Malak Hijazi | 04-11-2018
Through his art, Majdi Abu Taqiyya hopes to convey the message that Gazans love life.“It is like bringing life from death,” he explains. “They [the Israelis] show us the faces of snipers, but we transform their bullets into beautiful artwork."
Childhood in a refugee camp
Majdi Abu Taqiya, now 38, grew up with his 10 siblings in the Nuseirat refugee camp in the Gaza Strip. It was not an easy life; they studied in crowded schools and lived in tiny houses with fragile metal roofs that froze in winter and were scorching hot in summer. And the one thing that could have offered children care a bit of an escape was absent: a playground. Instead, they made do with playing ball games and hide-and-seek in the camp’s narrow alleys.
Nevertheless, Majdi had big dreams. He didn’t know that even dreams too often are forbidden in Gaza.
Majdi’s life was turned upside down when he was 12 years old. His father, a taxi driver inside Israel, lost his job as a result of the 1993 Oslo Accords—an agreement that was supposed to pave the way for an independent state but that terminated Palestinians’ ability to hold legal (more lucrative) jobs on the other side of the “green line.”
The family faced a highly uncertain future. Majdi, the second-oldest of the 11 children, wondered, “Who will feed us? Who will buy us clothes? What type of life will we have? My father wouldn't show his tears, but I knew he needed help.” Despite his parents’ objections, he decided to drop out of school so he could help the family by joining his father in a carpentry business, making furniture.
He quickly became an adult in an adolescent’s body.
The fact that he did not complete his schooling made Majdi feel hopeless and sad. He never gave up on his desire to complete his education. He managed to finish his studies through high school at home, but his dream of university remains unfulfilled.
Evolution of an artist
Majdi’s discovered his love of creating art when he was only 4 years old.His mother says he would stare at any paintings he saw often sat in the alley in front of his family’s house, collecting colorful stones and arranging them in patterns. “Look what your son is doing! He'll definitely be a great artist in the future,” a neighbor told her once.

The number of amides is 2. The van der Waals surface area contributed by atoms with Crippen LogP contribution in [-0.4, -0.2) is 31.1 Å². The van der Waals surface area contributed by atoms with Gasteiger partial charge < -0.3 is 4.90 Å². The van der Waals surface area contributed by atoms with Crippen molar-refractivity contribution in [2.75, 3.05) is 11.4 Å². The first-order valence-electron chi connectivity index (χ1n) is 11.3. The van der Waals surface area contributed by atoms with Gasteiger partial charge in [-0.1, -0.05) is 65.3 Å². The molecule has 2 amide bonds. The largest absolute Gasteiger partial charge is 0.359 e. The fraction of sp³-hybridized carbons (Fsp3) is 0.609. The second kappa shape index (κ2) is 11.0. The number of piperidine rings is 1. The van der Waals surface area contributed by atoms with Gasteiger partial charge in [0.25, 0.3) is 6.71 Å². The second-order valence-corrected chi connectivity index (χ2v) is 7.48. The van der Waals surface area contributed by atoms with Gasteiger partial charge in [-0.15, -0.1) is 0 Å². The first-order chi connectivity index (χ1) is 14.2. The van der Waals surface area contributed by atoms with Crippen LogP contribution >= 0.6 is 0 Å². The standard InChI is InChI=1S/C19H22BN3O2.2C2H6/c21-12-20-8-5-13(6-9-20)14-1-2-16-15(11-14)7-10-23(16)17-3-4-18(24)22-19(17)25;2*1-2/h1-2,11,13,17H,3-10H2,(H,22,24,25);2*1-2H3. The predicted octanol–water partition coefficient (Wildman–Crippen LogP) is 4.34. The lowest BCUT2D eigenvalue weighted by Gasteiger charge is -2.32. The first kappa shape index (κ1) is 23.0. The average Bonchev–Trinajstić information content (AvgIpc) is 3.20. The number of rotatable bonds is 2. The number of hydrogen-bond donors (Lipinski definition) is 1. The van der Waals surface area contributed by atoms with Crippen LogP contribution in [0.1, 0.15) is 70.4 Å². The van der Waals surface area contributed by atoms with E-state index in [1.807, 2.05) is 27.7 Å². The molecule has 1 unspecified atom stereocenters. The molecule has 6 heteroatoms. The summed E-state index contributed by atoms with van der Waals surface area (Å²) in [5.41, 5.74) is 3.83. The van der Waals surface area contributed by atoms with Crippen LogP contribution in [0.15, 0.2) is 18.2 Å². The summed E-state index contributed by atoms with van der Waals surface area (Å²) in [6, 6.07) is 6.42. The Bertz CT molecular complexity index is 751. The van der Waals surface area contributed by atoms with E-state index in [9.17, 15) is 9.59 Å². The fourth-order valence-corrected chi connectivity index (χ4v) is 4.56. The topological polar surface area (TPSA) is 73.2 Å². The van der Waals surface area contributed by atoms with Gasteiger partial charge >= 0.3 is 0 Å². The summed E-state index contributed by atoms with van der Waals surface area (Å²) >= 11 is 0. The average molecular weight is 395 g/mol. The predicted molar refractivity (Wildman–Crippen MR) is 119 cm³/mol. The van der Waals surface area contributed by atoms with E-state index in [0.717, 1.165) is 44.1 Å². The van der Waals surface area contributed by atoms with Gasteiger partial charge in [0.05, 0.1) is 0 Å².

“The affinity I have for art is definitely inborn," Majdi reflects. During challenging times, like when his father first lost his job, he says he used art as an escape. “I used to collect stones on the seashore, then paint and glue them into patterns, like a map of Palestine,"he says, adding that he also has experimented with wood and glass.
Everyone in his family encouraged Majdi to pursue his hobby, especially his mother, who told him his hands “were made of gold.” He loved to give his creations to his family members and friends.
The idea of using bullets to make art came to him in 2003, Majdi recalls. That year was filled with clashes between Palestinians and the Israeli army, whose bullets littered the ground. “I collected the bullets and welded them together to make miniature icons of Handala [a famous cartoon of a little refugee boy drawn by the late Naji al-Ali] and other Palestinians symbols. To me, it is a form a resistance."
However, Majdi took a break from his art for a while to devote more attention to his carpentry and family, which had expanded to include a wife and three children. (Today, there is 13-year-old Shahed, who dreams of becoming a lawyer or judge; Zayna, 9, who wants to be a fashion designer; and the youngest, Muhammed, just 6.)